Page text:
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Squaring the corners

proposals, for example, residents were keen to move away from formal play features which led to more informal, naturalistic features that children could engage with. The design also includes traffic calming measures in response to residents seeking a more restful and safer environment.

The installations on the site take inspiration from colours and forms found on the estate. “The rose trellis plays on the form of the ‘bow top’ fences found surrounding many of the corner plots on the estate” says Tim O’Callaghan, director and co-founder of nimtim architects. “The blue colour is part of a palette we developed for the project which used colours found on adapted homes throughout Becontree”.

The London Borough of Barking & Dagenham will use the project as a pilot for potential projects in the future.

Marie Bak Mortensen, Director at Create London said, “We are thrilled to have commissioned these new public spaces for the Becontree Estate, which build on our ambitious programme of artist and architecture-led projects for the 2021 centenary celebrations. These architectural interventions make visible the council's commitment to supporting its local community while continuing Create London’s mission to develop generous and bold infrastructure that responds to civic needs, local contexts and environmental concerns.”

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nimtim have created a new public square within the Becontree Estate providing valuable spaces for the local community . Co-commissioned by Create London and RIBA, supported by London Borough of Barking and Dagenham.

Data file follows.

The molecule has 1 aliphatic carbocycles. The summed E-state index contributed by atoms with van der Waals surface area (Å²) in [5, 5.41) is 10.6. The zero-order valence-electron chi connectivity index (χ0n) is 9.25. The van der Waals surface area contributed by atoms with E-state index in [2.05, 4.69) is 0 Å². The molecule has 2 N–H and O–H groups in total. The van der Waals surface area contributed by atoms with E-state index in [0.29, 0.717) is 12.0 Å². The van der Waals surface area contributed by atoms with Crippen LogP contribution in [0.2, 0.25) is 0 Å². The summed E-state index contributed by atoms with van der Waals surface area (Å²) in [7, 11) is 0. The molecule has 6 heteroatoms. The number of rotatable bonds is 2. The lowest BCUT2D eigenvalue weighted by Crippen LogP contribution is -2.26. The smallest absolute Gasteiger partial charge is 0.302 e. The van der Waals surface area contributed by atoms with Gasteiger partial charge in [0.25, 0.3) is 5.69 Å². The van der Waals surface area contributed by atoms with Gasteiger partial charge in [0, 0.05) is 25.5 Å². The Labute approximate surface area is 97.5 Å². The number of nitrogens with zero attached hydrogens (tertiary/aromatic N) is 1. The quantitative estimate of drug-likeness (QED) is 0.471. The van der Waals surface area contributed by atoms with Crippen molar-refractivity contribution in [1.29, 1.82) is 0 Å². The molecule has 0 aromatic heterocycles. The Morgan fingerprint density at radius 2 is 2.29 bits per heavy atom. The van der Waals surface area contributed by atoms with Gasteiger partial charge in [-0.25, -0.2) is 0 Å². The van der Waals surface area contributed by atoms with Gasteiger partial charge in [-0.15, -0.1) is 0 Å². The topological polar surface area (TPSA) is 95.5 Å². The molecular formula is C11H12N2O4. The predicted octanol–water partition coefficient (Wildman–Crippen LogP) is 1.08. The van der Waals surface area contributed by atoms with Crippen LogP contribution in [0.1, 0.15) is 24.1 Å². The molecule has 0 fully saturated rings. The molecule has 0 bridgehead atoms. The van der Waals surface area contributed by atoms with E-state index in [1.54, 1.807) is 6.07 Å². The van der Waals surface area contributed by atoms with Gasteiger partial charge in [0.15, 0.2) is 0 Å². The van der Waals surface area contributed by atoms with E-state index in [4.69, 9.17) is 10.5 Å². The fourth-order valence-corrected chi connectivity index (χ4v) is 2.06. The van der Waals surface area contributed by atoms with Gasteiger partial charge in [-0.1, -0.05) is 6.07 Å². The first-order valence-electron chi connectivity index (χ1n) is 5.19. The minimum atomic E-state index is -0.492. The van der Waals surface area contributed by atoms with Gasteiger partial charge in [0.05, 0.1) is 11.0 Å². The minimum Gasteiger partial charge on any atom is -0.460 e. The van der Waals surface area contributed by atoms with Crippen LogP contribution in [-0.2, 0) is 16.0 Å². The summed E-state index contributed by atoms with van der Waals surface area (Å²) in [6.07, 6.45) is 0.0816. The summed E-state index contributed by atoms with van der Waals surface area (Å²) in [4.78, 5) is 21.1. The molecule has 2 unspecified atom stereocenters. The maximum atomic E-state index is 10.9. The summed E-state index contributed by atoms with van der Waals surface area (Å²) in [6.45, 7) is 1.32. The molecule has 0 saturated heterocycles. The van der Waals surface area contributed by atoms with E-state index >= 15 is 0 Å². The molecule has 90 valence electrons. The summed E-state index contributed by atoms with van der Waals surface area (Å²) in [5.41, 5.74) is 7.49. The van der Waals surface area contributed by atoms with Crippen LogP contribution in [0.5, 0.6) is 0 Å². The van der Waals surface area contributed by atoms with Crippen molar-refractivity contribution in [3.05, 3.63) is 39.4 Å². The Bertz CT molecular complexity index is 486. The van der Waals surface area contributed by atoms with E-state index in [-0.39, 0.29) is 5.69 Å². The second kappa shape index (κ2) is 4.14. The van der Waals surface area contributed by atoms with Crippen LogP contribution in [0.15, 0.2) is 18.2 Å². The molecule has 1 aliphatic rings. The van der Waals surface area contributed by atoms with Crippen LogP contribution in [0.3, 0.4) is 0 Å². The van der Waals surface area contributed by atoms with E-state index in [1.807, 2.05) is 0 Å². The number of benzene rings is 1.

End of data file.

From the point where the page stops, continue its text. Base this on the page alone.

nimtim architects with artist Katie Schwab have reimagined four of Becontree’s existing corner plots, as a new public square for the community to meet, rest, play and grow.

“Squaring the Corners” has been inspired by the geometries, colours and materials that already exist within the estate. The new square encourages residents to take ownership of these previously overlooked spaces and reframes them as spaces of exploration, growth and interaction.

The square is the first space of its kind on the Becontree Estate, creating a part-wild, intimate public space; much smaller in scale than the large municipal parks and more social and public than the adjacent front gardens. The design includes re-wilded spaces where the intention is for the historic natural landscape to begin to emerge. The architects used as many found materials as possible, with some of the stones sourced from waste from the SuperSewer project, crankshafts donated from the former Ford factories to retain features of our industrial heritage and logs from felled trees on the estate following storm Eugene.

The designs were developed with local residents via onsite engagement days and workshops with children and young adults. These workshops directly informed the

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